Flexible working from day one – what it means for SMEs
By Sue Tumelty on Small Business - Advice and Ideas for UK Small Businesses and SMEs The Government is pressing ahead with a consultation to give everyone the right to request flexible working from the first day in a job The post Flexible working from day one – what it means for SMEs appeared first on Small Business.
By Sue Tumelty on Small Business - Advice and Ideas for UK Small Businesses and SMEs
This week the Government puts out proposals to consultation for laws which could see employees have the legal right to submit flexible working requests (FWRs) from the first day on a new job.
This is a significant reduction from the six months limit currently in legislation and would be matched, under the proposals, by a shortened requisite response time on the part of employers.
As a company which supports more than 6,500 SMEs around the UK, we broadly welcome proposals to speed up the process. Aside from giving employees a better work life balance, there are clear benefits to employers of offering more flexibility, including improved ability to recruit and retain staff across the age spectrum.
‘New laws can have unforeseen consequences … it is usually smaller businesses which feel those the most’
However, there are always knock-on effects of new legislation and it is usually smaller businesses which feel those the most.
The consultation is part of the Government’s Good Work Plan programme, under which The HR Dept has represented the views of UK SMEs since it was set up in 2018.
>See also: Is flexible working more valuable to employees than a pay rise?
We are pleased that the Government is putting this out to consultation and The HR Dept will certainly have its say on the likely impact on SMEs nationwide.
Our prime concern is to urge the Government to thoroughly consider the implications for SME businesses, which employ 60 per cent of the UK’s private sector staff.
As mentioned, new laws can have unforeseen consequences so these need proper thought before the legislation is brought into effect.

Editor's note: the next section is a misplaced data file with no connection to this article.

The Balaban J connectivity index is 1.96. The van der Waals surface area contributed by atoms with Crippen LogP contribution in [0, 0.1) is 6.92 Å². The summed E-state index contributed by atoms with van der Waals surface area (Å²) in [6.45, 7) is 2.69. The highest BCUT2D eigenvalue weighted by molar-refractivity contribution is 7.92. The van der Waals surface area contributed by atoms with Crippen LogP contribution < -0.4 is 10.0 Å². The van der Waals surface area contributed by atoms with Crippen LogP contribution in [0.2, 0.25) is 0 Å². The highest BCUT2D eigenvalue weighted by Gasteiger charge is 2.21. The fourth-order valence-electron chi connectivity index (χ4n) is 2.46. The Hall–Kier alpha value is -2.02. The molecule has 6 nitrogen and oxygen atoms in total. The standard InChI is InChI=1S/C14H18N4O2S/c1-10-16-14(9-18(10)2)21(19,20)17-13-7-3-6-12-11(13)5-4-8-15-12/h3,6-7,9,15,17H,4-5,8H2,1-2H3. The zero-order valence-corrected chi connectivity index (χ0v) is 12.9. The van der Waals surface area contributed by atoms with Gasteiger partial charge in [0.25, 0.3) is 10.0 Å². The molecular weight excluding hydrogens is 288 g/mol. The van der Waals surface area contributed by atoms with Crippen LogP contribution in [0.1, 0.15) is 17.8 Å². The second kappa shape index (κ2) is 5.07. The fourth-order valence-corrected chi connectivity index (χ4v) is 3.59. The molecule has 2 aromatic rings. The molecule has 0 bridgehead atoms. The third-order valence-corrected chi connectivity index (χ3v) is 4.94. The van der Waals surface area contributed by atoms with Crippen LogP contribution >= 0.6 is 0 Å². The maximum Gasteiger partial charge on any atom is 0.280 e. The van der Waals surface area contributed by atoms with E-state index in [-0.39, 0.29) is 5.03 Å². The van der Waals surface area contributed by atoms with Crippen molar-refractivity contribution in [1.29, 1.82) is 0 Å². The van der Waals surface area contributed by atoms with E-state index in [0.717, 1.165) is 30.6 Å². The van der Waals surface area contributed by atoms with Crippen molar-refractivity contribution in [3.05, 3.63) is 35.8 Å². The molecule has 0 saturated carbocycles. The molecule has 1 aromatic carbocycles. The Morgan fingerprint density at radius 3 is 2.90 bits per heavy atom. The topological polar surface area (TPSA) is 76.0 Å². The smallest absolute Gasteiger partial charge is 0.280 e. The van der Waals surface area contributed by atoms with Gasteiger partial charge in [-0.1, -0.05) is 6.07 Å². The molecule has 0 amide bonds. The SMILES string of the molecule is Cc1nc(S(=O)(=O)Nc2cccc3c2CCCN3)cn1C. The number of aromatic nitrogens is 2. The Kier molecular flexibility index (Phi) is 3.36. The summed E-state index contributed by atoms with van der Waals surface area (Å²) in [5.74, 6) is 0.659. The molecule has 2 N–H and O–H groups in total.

For example, there are costs to consider when offering employees greater flexibility. When the home becomes the workplace there are health and safety implications, furniture, technological requirements, internet security issues and additional training needs.
It should also be emphasised that flexible working is much more than home working and that it applies to male and female employees. For example it might involve compacted hours such as a four day working week, to potential job sharing, annualised hours and phased retirement. Each of these has repercussions to consider.
>See also: Flexible working not being offered by employers
There are likely to be impacts on required office space, something which may have a significant impact on margins and therefore needs considerable thought.
What about employee motivation? Will your current workforce resent opportunities given to new employees which they did not themselves enjoy? There may be issues over team morale to consider, in turn potentially impacting retention and productivity.
Flexible working from day one
And indeed, with all staff being offered flexible working from day one, is there likely to be an impact on creating those valuable relationships which can greatly support team performance?
At an incredibly challenging time for small businesses in particular, with many struggling to stay afloat, changes need to be properly thought through before implementation in law.
Can you refuse a flexible working request?
Currently, the rules allow for rejection of a flexible working application based on costs, administrative concerns, productivity or recruitment issues. Under the proposals, employers will still be able to refuse the request but their refusal must be reasonable. As ever, someone needs to decide the definition of reasonable.
What is vital is that employers are given authority to do what is best for the business – weighing up issues over recruitment and retention against concerns on productivity and profit.
What are flexible working patterns?
It is important to recognise the variety of flexible working patterns available. Hybrid working – a mixture of office and home-based working – is becoming more common but flexibility doesn’t just mean where you work. It includes giving the employee more say over which hours they work, supporting parents with nursery and school collection times, allowing flexibility for carers, avoiding rush hour traffic, giving breaks when required, potential job sharing, and so on.
Juggling employee requests
These ideas were first mooted in the 1980s. It could well be that now is the time to redesign these concepts for the 2020s with SMEs at the forefront. However the practical considerations, of juggling employee requests with the challenges of running a business, also need to be thought through.
We also believe changes are also needed in recruitment procedures, alongside investment in better technology and processes within individual businesses, to make the most of any new regulations.
If you look at online recruitment platforms, the default is always to offer binary choice of full or part-time working, never flexible employment. That needs to change. Employees will certainly be looking for flexibility, so it’s in everyone’s interests to make the offering apparent from the earliest stage of the process.
We would like to see policy makers recognising that SME owners need support to help them transition from the pre to post-pandemic employment environment. We’ll be doing our best to +make these concerns known.
Sue Tumelty is the founder of The HR Dept
How do I respond to a flexible working request?
The post Flexible working from day one – what it means for SMEs appeared first on Small Business.